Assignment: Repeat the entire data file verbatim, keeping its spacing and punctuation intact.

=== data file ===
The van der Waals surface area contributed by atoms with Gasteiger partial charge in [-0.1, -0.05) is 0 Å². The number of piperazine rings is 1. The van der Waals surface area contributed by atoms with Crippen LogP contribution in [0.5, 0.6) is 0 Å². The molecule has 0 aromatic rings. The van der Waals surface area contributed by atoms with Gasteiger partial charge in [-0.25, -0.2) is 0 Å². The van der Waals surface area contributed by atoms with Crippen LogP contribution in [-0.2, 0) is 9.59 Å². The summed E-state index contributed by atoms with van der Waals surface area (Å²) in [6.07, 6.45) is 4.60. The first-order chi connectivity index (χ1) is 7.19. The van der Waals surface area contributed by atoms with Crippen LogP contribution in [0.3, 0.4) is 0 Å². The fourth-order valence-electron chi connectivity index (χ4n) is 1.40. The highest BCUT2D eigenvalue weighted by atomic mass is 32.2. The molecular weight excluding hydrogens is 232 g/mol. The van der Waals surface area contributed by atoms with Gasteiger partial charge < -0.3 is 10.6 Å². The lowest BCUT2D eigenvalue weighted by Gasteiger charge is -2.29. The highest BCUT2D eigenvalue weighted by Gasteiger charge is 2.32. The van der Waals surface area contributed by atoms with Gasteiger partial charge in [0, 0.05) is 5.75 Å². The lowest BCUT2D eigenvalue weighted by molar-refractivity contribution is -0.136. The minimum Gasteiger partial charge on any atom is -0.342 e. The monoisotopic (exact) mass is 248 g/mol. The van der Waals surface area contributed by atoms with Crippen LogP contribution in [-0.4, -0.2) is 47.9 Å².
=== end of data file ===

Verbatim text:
The van der Waals surface area contributed by atoms with Gasteiger partial charge in [-0.1, -0.05) is 0 Å². The number of piperazine rings is 1. The van der Waals surface area contributed by atoms with Crippen LogP contribution in [0.5, 0.6) is 0 Å². The molecule has 0 aromatic rings. The van der Waals surface area contributed by atoms with Gasteiger partial charge in [-0.25, -0.2) is 0 Å². The van der Waals surface area contributed by atoms with Crippen LogP contribution in [-0.2, 0) is 9.59 Å². The summed E-state index contributed by atoms with van der Waals surface area (Å²) in [6.07, 6.45) is 4.60. The first-order chi connectivity index (χ1) is 7.19. The van der Waals surface area contributed by atoms with Crippen LogP contribution in [0.3, 0.4) is 0 Å². The fourth-order valence-electron chi connectivity index (χ4n) is 1.40. The highest BCUT2D eigenvalue weighted by atomic mass is 32.2. The molecular weight excluding hydrogens is 232 g/mol. The van der Waals surface area contributed by atoms with Gasteiger partial charge < -0.3 is 10.6 Å². The lowest BCUT2D eigenvalue weighted by Gasteiger charge is -2.29. The highest BCUT2D eigenvalue weighted by Gasteiger charge is 2.32. The van der Waals surface area contributed by atoms with Gasteiger partial charge in [0, 0.05) is 5.75 Å². The lowest BCUT2D eigenvalue weighted by molar-refractivity contribution is -0.136. The minimum Gasteiger partial charge on any atom is -0.342 e. The monoisotopic (exact) mass is 248 g/mol. The van der Waals surface area contributed by atoms with Crippen LogP contribution in [-0.4, -0.2) is 47.9 Å².